The new “autonomous” global sanctions regime, which was officially unveiled by Raab in the House of Commons on Monday, will initially target individuals or organizations with asset freezes and visa bans, and eventually expand to states and governments.
"Today I will introduce a sanctions regime that will target people who have committed the gravest human rights violations. Global Britain will be an even stronger force for good in the world, in the years ahead," Britain’s foreign minister issued a stark warning to human rights violators around the world on Twitter, seemingly without a hint of irony.
Pre-Brexit, the UK was obliged to follow the UN and EU sanctions regimes. Raab’s apparent notion of London suddenly breaking free from the shackles of Brussels and the UN to become some kind of new moral leader in the world has been met mostly with mockery.
Raab’s championing of “Global Britain” drew comments about how the country is now more of a “little Britain” and “getting smaller,” having decided to leave the EU.
There were also creative edits of Raab’s tweet, suggesting more accurately that Britain would be targeting only the violators “to whom we don't sell arms” and would be a force for greater hypocrisy instead.
Many of the responses pointed out that Britain itself has been accused of human rights violations. “Blimey, this could take out the entire Tory cabinet,” one Twitter user joked, while another wondered if it’s possible for the country to “sanctions itself.”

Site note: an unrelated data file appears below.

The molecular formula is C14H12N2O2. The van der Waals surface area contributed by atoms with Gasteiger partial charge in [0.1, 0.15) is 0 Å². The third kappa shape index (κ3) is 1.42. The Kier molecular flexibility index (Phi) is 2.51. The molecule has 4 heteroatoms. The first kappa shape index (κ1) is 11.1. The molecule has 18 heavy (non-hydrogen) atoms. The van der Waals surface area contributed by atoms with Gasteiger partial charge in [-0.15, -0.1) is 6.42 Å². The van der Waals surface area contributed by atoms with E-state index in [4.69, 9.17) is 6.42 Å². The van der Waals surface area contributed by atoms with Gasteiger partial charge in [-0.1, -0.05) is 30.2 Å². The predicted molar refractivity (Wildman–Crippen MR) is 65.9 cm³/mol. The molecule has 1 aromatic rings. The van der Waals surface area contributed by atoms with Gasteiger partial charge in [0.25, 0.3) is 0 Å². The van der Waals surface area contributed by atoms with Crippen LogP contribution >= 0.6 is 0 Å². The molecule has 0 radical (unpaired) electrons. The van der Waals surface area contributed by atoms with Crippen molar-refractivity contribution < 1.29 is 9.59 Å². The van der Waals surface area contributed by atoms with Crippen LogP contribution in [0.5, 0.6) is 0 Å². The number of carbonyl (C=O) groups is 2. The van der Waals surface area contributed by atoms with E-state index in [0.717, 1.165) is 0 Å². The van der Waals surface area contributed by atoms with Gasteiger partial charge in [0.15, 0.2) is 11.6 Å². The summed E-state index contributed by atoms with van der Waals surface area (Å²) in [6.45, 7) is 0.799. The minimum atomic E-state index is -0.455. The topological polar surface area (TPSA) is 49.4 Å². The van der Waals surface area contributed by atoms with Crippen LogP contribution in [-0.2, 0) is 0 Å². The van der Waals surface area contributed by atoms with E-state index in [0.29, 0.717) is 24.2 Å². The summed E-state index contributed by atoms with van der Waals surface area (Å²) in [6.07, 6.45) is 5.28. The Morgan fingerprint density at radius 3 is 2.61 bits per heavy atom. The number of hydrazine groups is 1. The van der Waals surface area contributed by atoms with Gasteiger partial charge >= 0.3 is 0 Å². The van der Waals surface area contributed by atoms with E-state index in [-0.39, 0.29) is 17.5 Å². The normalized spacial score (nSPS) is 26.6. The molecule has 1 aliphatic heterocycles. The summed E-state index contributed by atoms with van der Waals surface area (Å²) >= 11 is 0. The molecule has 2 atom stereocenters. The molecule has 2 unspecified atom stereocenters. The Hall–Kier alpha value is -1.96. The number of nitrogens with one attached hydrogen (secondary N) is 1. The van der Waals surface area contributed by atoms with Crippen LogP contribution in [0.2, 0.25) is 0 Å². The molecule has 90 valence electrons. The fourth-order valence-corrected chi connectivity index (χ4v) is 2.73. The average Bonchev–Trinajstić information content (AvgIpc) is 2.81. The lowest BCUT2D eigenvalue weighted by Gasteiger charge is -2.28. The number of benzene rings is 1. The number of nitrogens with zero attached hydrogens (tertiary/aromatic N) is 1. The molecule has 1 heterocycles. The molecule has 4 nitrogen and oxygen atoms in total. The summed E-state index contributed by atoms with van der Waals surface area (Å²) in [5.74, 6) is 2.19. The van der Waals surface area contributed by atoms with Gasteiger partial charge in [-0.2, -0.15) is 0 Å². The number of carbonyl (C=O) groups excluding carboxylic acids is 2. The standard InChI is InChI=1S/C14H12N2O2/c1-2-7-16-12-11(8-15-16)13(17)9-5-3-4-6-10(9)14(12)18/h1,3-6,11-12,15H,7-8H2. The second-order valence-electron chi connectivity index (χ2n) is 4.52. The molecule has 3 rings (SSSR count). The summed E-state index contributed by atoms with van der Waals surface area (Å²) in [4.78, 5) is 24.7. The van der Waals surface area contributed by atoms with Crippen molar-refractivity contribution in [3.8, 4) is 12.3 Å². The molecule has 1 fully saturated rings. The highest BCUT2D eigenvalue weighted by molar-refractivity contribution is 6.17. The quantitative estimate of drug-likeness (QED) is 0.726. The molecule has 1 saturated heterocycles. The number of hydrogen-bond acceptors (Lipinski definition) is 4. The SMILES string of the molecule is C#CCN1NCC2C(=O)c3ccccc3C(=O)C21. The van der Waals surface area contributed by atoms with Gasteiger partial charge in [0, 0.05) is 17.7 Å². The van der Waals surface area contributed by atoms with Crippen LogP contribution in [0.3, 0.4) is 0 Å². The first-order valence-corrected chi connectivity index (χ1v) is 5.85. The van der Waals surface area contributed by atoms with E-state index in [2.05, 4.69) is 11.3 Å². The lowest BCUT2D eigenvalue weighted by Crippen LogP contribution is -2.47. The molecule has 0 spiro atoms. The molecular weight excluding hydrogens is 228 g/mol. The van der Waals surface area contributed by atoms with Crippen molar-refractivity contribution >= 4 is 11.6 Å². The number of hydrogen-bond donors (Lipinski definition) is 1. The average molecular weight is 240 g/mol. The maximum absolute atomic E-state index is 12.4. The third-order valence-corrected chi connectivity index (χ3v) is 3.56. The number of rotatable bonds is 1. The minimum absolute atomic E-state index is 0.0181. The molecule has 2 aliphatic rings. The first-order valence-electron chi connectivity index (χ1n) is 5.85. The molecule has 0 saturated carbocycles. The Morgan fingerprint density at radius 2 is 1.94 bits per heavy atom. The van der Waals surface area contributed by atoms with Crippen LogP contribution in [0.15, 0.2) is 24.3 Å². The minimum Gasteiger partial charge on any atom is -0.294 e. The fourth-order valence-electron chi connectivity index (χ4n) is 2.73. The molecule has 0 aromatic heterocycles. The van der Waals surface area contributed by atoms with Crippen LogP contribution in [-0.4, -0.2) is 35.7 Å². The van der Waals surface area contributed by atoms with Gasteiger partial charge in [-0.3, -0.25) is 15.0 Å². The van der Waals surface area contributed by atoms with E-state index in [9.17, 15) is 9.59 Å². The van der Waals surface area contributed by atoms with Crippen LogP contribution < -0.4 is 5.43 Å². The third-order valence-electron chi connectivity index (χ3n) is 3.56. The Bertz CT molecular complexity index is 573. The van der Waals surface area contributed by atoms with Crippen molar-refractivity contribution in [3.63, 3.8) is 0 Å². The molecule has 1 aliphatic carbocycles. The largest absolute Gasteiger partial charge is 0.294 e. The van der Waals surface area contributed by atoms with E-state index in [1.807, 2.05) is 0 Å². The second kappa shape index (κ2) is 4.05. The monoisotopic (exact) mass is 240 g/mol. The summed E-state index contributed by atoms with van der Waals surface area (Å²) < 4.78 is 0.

UN human rights experts have raised red flags about a number of UK policies and proposals in recent years. In January 2016, the draft of the Investigatory Powers bill was said to present a threat to “rights to freedom of expression and association.”
In 2015, the UK government’s decision to impose an under-occupancy charge, or “bedroom tax,” was condemned by UN Special Rapporteur for Housing Raquel Rolnik as breaching the human rights of people with disabilities, by making their housing unaffordable.
Most recently, UN rapporteur Nils Melzer described the British treatment of WikiLeaks co-founder Julian Assange, currently locked up in London’s Belmarsh Prison, as amounting to “torture.”
There are two types of people who will tell you that you cannot make a difference in this world: those who are afraid to try and those who are afraid you will succeed.